3. Anger. Some of us have short fuses. We send an email we later regret. Words come out of our mouths that can never be taken back or completely forgiven.  We soil our families, friends and communities sometimes with our intensity and reactivity. I recall my mother telling me when I was a child to take a slow deep breath and count to 10 when I go angry. She said this would help prevent me from doing things or saying things that I might later regret. And she was right. Slowing my breath, taking a mindful walk, and pausing from a heated discussion are all examples of using a bit of mindfulness to cope with anger and increase our emotional intelligence.
  4. Exercise.  Most of us aspire to adopt a healthier fitness regime and lifestyle, but don’t have the time or make the time.  Pause and reflect upon your current practices that promote vitality. Start your search engine of MBSR to notice your patterns of healthy and unhealthy practices in real time. Take yourself off autopilot breathing and notice your breathing during several moments during your stress-filled day.  Journal, consult health experts, seek a mentor and engage your wellness awareness throughout your day.

Taking time for practice.

Practice can be very practical and informal, such as pausing in the examples above, or formal, as in an MBSR sitting meditation. I conduct these formal practice sessions at the Parkview Center for Healthy Living. Find a relaxing space and follow along now to begin your own practice or try this meditation* from a previous post:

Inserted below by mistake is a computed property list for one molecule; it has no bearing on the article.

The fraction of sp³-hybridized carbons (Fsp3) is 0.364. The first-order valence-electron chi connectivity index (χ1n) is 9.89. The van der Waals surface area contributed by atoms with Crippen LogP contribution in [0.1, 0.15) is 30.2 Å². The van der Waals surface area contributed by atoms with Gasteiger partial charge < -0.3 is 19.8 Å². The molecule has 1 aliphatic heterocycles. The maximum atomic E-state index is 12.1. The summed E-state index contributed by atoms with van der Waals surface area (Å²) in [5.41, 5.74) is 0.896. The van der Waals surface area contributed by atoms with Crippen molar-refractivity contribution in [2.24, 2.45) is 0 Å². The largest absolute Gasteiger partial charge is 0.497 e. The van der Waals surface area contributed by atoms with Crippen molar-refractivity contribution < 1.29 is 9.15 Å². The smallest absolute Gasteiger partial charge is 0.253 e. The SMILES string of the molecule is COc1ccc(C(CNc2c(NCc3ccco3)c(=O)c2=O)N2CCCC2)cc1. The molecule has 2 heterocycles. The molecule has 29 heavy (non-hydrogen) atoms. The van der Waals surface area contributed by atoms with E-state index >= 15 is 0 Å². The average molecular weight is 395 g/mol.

Mindfulness-based stress reduction practice has been extensively researched and proven helpful for coping with changes, grief, healthy eating patterns, pain, anxiety, depression and many other chronic disease and autoimmune disorders. For more on stress management programs and techniques, contact the Parkview Center for Healthy Living at (260) 672-6500. Dr. Johnson also provides on-site guidance for teambuilding and transformational leadership, among other topics. To learn more about Employees Assistance Programs for your company, call Business Development at (260) 373-9013.

Other resources:

  • For more on free 1:1 Stress and Mindfulness consultations (telephonic or in person), or free Stress Relief Mindful Meditation Practice sessions With Dr. Dave Johnson, call the Parkview Center for Healthy Living at (260) 672-6500.
  • Watch Dr. Johnson’s TedX Fort Wayne talk on Integrate Mindfulness now on YouTube. 
  • Kabat-Zinn, J. (1990) Full Catastrophe Living. Delta Trade Paperbacks.
  • Like Integrate Mindfulness on Facebook for more from Dr. Johnson.

 *Dr. Johnson cautions anyone practicing this meditation to avoid doing so while driving or doing any other activity that requires your absolute concentration.